In this case, I got a True Believer. Someone who has already reached a conclusion and will work backwards to attempt to prove it. Nothing I put forward was going to change her mind. What couldn't be rationalized away would be attributed to a difference of "opinion." I lost my temper with her, but in this particular case, it wouldn't have mattered if I didn't.

        Not saying I'm the most diplomatic person for the job. I am assertive and in the atheist movement we had a big hoopla awhile back over "accomodationists" vs. "firebrands." I am most certainly the latter. I think both are necessary. Some people will respond to gentle probing and being led toward the right answers, and some will respond to having their worldview abruptly drawn into question. Some people will respond to both at different moments (I fall into that category - I changed my mind on abortion from having a group of friends basically call me a bigoted idiot, but didn't respond well to criticism on raw diets but rather came around after some gentle suggestions that I wasn't being completely rational).

        That said, while I am always game for an opportunity to engage with people who have different beliefs, it can be exhausting when you don't have anyone else in your corner. And the topic of alt med in vet med is one that is so widely accepted and unquestioned that even my rational, intelligent friends who generally reject all other forms of magical thinking make excuses for alt med. It's tiring and sometimes I just don't want to even bother.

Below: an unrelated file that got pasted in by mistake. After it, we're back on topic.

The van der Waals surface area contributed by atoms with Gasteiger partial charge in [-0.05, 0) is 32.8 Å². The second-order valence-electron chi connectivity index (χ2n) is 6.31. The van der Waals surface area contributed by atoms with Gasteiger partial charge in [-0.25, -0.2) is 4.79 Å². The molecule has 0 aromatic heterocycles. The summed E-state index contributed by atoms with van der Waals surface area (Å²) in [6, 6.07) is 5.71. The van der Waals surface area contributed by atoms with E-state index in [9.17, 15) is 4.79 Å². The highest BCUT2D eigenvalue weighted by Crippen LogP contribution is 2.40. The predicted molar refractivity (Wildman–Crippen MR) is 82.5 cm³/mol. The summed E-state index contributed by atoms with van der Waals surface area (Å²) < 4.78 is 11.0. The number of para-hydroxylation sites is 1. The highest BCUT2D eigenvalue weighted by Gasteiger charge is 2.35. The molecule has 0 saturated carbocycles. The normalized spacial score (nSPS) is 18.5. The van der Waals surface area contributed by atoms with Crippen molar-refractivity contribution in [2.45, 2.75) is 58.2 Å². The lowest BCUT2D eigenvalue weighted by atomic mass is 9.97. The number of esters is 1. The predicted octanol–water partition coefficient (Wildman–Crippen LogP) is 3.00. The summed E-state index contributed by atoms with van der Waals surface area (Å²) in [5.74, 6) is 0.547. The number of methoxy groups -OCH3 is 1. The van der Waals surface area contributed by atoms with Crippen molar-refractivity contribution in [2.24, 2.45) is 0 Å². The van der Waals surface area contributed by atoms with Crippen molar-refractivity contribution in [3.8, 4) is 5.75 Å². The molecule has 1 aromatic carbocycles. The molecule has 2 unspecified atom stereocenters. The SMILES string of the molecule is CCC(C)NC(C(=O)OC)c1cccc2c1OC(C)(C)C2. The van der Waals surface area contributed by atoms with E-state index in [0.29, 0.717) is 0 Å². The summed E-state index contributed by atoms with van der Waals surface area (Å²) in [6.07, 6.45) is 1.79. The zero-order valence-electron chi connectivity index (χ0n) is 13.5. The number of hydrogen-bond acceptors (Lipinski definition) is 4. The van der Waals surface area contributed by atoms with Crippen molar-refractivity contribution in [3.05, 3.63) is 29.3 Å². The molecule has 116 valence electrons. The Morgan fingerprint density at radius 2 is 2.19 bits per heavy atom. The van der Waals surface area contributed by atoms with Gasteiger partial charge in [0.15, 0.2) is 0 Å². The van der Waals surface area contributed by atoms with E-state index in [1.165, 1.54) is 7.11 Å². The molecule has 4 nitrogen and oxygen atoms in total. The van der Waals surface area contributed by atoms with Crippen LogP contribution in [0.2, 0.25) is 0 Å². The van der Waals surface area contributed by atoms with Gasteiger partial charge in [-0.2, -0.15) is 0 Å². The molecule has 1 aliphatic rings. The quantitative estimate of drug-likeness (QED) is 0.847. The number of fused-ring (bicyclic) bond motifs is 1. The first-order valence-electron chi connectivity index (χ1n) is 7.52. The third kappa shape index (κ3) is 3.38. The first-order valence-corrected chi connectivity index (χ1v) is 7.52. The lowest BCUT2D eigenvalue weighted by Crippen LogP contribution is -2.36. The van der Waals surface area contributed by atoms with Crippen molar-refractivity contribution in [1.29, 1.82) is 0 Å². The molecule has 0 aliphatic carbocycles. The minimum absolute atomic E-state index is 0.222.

4. Julie - I completely understand. I switch between accomodationist and firebrand depending on my mood, how tired I am, how irritating the particular person is. You'll run into all types, and I think that more practice with fellow students will teach you to deal with many different types of people (besides internet crazies). It will make you a stronger person, even if it is exhausting and frustrating.

        Remember that when arguing a True Believer, particularly on the internet, there are always people watching and evaluating your arguments, the debate watchers. While you'll never be able to convince a True Believer, you may be able to successfully reduce them to things like "well, I've seen dominance work," and seed doubt into the minds of others following along. That, along with well-placed resources, can change the minds of others.

        Also, I should add: at one point a few years ago, I was a big fan of Cesar Milan and True Believer of dominance theory. I made an off-hand comment about it to a good friend who was in vet school about it, and she basically said the same type of things that you did to this person. I scoffed, but that prompted me to investigate, which eventually converted me to positive reinforcement training. I now use almost no positive punishment (aiming for zero use). So even if you think it's a waste of time on someone, having a respectful exchange can be the starting crack that will break the dam. It took me awhile, but I eventually convinced myself.